There is no doubt that marijuana will have some impact on midterm elections. But there are many who say it may be irrelevant in those races, as it is assumed to only be popular with younger voters — a consistently low turnout demographic. But the legal marijuana vote in Arizona last November seems to refute those assumptions and is a good indicator of where the public is on weed legalization these days.

President Joe Biden beat former president Donald Trump by about 10,500 votes in Arizona, while marijuana legalization won by about 650,000 votes. And this wasn’t just a large Phoenix vote which pushed it through; the marijuana legalization ballot passed in 11 of 14 Arizona counties, including seven counties that Trump won. 

“Support for the issue among Democrats is far stronger, but for it to be a turnout issue for them has long since passed,” Josh Hovey, a public relations consultant who worked on the successful legalization campaign in Michigan in 2018, told The Bulwark.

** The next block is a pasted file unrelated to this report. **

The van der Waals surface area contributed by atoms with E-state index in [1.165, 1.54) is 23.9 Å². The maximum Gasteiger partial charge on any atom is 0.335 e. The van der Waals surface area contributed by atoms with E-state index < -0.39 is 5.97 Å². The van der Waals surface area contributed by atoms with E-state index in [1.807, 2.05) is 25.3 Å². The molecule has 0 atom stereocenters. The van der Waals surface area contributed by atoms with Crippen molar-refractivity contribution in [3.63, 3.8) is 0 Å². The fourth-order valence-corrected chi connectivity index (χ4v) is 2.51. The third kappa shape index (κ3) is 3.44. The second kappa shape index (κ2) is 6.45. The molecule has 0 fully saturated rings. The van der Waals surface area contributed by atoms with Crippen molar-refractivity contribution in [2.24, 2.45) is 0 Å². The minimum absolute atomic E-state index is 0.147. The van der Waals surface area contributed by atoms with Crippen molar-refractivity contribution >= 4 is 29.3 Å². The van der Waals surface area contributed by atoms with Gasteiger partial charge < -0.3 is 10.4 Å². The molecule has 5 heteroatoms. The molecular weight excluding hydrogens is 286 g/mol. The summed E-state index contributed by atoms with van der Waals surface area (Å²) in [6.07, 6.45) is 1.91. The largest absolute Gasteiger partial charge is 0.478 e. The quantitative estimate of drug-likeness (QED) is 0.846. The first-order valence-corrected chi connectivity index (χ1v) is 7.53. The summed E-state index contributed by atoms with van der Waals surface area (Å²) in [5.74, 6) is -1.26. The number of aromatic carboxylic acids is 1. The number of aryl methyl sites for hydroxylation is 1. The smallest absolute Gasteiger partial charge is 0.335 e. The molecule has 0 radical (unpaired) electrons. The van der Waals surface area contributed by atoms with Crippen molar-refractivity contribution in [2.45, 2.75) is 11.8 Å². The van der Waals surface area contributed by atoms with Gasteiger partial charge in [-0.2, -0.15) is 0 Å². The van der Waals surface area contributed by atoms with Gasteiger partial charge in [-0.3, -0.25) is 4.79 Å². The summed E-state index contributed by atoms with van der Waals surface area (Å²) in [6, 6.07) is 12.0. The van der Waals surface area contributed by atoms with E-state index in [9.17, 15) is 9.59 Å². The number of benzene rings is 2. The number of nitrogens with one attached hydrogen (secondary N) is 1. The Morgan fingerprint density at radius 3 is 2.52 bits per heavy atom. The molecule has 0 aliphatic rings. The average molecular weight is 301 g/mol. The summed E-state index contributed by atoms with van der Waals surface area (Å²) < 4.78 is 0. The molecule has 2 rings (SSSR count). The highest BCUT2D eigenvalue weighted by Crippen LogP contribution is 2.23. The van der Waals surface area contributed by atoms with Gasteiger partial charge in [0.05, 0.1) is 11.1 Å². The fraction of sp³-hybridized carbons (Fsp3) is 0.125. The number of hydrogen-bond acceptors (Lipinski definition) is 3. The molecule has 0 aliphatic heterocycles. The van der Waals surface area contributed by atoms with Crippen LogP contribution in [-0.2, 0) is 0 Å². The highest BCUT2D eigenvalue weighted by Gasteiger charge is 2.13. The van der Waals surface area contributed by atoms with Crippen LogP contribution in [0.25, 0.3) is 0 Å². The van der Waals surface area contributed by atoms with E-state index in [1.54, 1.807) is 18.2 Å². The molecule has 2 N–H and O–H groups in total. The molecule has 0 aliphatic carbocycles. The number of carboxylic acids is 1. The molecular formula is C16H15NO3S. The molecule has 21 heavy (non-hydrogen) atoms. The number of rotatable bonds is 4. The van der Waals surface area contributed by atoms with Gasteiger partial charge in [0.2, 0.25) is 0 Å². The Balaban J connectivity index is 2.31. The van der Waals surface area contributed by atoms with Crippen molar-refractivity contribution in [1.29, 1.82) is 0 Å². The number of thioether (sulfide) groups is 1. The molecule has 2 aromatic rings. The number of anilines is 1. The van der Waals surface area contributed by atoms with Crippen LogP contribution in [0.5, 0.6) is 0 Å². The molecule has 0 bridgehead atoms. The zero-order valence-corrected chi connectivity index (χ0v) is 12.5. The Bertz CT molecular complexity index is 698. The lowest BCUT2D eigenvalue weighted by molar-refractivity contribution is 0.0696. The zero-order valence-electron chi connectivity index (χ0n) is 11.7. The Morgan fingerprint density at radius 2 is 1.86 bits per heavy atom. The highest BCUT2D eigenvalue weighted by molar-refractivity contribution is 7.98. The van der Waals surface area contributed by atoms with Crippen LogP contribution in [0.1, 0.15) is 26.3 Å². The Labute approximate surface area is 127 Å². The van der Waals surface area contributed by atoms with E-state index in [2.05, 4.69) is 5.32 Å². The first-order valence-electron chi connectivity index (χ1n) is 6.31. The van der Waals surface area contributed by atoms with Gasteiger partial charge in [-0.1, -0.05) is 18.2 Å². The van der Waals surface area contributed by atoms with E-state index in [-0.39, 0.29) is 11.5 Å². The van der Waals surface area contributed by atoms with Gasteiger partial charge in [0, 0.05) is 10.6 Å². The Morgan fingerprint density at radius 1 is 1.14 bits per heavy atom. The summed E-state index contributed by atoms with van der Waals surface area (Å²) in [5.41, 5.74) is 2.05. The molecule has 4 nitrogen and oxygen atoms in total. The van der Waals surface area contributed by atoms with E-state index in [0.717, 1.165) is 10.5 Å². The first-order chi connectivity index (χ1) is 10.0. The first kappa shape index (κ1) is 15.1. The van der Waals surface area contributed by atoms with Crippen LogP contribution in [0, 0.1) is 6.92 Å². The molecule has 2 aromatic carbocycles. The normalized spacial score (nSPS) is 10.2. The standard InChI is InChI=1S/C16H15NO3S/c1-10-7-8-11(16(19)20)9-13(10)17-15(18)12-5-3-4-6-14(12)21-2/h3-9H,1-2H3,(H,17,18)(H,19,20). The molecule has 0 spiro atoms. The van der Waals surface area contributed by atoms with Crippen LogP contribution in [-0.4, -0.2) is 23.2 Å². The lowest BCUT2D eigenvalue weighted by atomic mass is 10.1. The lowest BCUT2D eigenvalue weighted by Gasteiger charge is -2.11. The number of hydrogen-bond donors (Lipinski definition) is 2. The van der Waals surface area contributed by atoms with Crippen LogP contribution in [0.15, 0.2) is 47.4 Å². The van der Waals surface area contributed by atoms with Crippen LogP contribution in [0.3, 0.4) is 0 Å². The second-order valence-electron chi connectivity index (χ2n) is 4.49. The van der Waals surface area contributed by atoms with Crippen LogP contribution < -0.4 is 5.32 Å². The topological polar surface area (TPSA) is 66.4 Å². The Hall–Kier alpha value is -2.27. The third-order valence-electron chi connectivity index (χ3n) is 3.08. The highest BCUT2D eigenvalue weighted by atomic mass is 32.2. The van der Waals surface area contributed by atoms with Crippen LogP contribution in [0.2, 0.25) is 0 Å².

“Given how weak Biden has been on marijuana reform legislation, if Trump had come out in favor of the Arizona marijuana ballot, maybe he could have gotten more votes there, and he didn’t need that many,” Hovey continued. “Maybe in Pennsylvania and the Georgia senate races as well. Given how many conservatives sat out this election, or waffled to the Democrat side, had he picked a couple of issues more widely accepted — like marijuana reform – he might have been able to tip the scales in some key states.”